Today, I am a bit too tired (mild belly-ache) to think through my thesis, which is still progressing, although still at at tortoise pace…
After the Albatross and the Hydra, the bestiary image that struck me recently was that of Snoopy endlessly typing “It was a dark and stormy night” atop his house. In one episode, he starts adding disjointed fragments: “A door slammed. The maid screamed. While the children were crying from hunger, the king lived in luxury.” (Comment from Snoopy: I will make all the connections in chapter 2… Which you will understand is what I’m writing now.) The he starts chapter 2 with even more disjointed fragments and comments: “I am making life difficult for myself!”
No, it’s nowhere near that bad. I laughed more than cried when this image came to me, which is both a good sign for my thesis and a bad sign for my sanity. Hopefully mostly the former ;-)

So while we are on the topic of fragments, and since people are asking me about my Tanzanian impressions, which I feel utterly unable to provide from our lovely little pad whence, like Snoopy, I am spending part of each day writing, another part just flopping in the heat (summer has started in earnest here…) and another part trying to organize said lovely pad (lovely, but that except of course we’re still waiting for the curtains to cut the sun. And the poles to hold the curtains. And the holes in the wall to screw in the poles. And the drill to make the holes. And the electricity to power the drill. And a new generator in the city to make electricity. (Two broke!) And the boat to come from India to bring the new generator… Does this begin to sound like a calling song?)

So speaking of fragments, here are fragments for a Tanzanian dictionary that I’ve been working on and off, in my spare time, with Veena’s help.

Uneven strip on the side of the road. Is used by stores to display their wares, street sellers to set up their stands (for clothes, phone cards or Coconut water (q.v.)…), trucks and taxis parking, guards chatting, idlers playing draughts, mendicants with their family… And hence totally unsuited to actually walking. Pedestrians meander between the sidewalk and continually skirt the traffic on the main road. We propose ‘skirtwalk’.

Coconut water
«The real reason why we’re here». (Veena)
An obscure object of desire, to quote Bunuel. We tend to forget this, but curtains depend on basic infrastructure, such as poles. Those, unfortunately, have to be installed by Fundis (q.v.). Fundis, to compound the problem, cannot work without Electricity (q.v.).

Kiswahili for handyman. A Tanzanian swear word.

A strange beast, without fixed schedule though mostly nocturnal, clearly not indigenous to Tanzania. Seems to be kin to the Cheshire Cat.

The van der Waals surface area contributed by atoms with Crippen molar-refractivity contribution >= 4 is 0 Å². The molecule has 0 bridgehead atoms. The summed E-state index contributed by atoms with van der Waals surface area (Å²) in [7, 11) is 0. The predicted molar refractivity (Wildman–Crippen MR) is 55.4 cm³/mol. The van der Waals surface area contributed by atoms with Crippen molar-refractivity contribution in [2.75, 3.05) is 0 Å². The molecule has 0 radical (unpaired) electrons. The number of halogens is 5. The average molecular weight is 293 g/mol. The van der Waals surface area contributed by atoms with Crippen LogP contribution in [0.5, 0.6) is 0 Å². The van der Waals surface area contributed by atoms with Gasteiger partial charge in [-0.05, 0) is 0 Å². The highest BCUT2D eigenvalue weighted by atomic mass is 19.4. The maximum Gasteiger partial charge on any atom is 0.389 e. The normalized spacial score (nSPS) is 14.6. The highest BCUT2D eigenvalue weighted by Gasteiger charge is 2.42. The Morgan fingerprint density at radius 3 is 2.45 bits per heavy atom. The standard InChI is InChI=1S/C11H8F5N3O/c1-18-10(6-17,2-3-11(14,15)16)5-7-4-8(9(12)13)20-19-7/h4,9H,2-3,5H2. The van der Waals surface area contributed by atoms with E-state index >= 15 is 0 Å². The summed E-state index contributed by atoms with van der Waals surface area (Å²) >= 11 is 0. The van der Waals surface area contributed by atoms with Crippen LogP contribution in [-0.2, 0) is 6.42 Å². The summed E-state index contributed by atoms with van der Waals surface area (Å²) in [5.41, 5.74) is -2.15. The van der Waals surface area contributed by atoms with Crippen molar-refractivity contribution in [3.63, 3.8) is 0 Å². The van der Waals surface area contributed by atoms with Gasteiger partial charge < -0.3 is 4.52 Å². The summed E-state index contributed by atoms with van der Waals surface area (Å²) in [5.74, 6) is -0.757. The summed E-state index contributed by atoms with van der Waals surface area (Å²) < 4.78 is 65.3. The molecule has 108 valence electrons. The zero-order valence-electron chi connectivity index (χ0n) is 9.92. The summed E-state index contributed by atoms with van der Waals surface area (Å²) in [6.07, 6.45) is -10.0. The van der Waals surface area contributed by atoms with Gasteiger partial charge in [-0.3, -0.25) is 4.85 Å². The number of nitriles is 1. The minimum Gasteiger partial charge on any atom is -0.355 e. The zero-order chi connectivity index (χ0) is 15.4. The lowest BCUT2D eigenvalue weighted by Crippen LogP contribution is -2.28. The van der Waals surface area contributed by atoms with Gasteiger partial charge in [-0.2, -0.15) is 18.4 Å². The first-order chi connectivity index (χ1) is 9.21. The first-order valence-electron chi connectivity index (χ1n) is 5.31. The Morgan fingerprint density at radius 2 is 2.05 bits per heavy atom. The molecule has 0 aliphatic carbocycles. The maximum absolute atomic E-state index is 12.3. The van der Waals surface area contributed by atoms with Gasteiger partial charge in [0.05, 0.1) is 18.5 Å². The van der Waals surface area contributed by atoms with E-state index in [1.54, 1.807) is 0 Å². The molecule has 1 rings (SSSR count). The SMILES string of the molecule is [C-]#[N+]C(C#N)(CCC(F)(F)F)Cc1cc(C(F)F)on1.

We know we have to make one up, sure. (example: there is a schedule for when electricity is cut.) Er… do you mean you expect us to follow it as well?

Logic (VG)
The expectation that events will follow an orderly sequence. Leave it at the airport (hopefully you can collect it on your way back!)

Gratification (VG)
What you expect to get through payment, social interaction, using basic infrastructure. Forget it!

Instant Gratification (VG+MAP)
Are you out of your mind?

Ah. A more realistic goal. I mean… you can always sleep, right?

A peaceful, quiet place where people go to pray. Quiet, that is, except when the Muezzin call for prayer through loudspeakers (seemingly undeterred by lack of Electricity) five times a day, from 5AM, loud enough to wake us up through closed windows and earplugs.

DalaDalas (VG)
Dirt cheap, somewhat crowded rattle traps with funky music and friendly locals, that actually get you to some nice places.

White sands, strong sun, gentle waves, families outing, fewer touts… Can we go again?

A constant.

On that last note… Yes, contacts are difficult. Tanzanians are indeed kind, but it is hard to make friends; among Veena’s Tanzanian colleagues, we have had the best chats with a few people who studied abroad. Of course exposure means we have more in common, but on the other hand how many Tanzanians are in that case? Well, not that few as it turns out but yet not enough. We are breaking through the isolation, which is a good thing, but sad to say, mostly through meeting other wazungus (foreigners.) Not exclusively, though. We are here for the long haul, there is hope.

Tanzanians are not only kind, but very polite; I must say Tanzania is beginning to feel suspiciously like Canada. Remnants of a social system still apparent but being dismantled, politeness often to the point of conflict-avoidance, of not making waves… (sad for a coastal country!) The government is very top-down and paternalistic, and people are getting very sick of the way the elections are run (esp. in Zanzibar, but even on the mainland all does not go well for the ruling party) but still, it is only talked about in understatements and a strange mix of anger and fatalistic comments. (And I am quite sure it is not fear, but simply a reluctance to rock the boat.) I hear Zanzibaris are more open about their points of disagreement, and many of them squarely resent the federation act; by all accounts, one feels it is a(nother) distinct society.

So… I hope all is well for you. Deep thanks to the few hardy souls who do answer my collective emails with personal ones, and deep apologies that they mostly go unanswered at this point; I am still trying hard to focus on the thesis. I do treasure these points of contacts, I promise that when my life is more normalized (Chantal told me there is a life after the Masters), I will catch up and you will get more personal answers for your pains…

Tutoanana tena
(See you!)

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